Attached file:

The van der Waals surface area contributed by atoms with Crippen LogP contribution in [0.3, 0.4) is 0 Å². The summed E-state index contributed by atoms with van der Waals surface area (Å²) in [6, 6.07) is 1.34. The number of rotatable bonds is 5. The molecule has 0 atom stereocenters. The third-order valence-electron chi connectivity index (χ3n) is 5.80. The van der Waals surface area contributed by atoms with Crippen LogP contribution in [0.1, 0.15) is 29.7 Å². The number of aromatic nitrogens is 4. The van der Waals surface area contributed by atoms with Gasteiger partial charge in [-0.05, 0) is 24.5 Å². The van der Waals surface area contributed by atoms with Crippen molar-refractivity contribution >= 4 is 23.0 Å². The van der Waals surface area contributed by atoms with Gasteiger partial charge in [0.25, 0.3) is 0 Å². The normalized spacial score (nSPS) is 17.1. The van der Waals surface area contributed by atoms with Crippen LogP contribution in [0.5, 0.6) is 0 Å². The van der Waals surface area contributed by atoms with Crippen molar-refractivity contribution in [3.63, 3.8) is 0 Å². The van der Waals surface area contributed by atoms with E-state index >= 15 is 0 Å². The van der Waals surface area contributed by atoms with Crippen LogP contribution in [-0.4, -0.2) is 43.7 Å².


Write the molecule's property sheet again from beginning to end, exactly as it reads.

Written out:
The van der Waals surface area contributed by atoms with Crippen LogP contribution in [0.3, 0.4) is 0 Å². The summed E-state index contributed by atoms with van der Waals surface area (Å²) in [6, 6.07) is 1.34. The number of rotatable bonds is 5. The molecule has 0 atom stereocenters. The third-order valence-electron chi connectivity index (χ3n) is 5.80. The van der Waals surface area contributed by atoms with Crippen LogP contribution in [0.1, 0.15) is 29.7 Å². The number of aromatic nitrogens is 4. The van der Waals surface area contributed by atoms with Gasteiger partial charge in [-0.05, 0) is 24.5 Å². The van der Waals surface area contributed by atoms with Crippen molar-refractivity contribution >= 4 is 23.0 Å². The van der Waals surface area contributed by atoms with Gasteiger partial charge in [0.25, 0.3) is 0 Å². The normalized spacial score (nSPS) is 17.1. The van der Waals surface area contributed by atoms with Crippen LogP contribution in [0.5, 0.6) is 0 Å². The van der Waals surface area contributed by atoms with Crippen molar-refractivity contribution in [3.63, 3.8) is 0 Å². The van der Waals surface area contributed by atoms with E-state index >= 15 is 0 Å². The van der Waals surface area contributed by atoms with Crippen LogP contribution in [-0.4, -0.2) is 43.7 Å².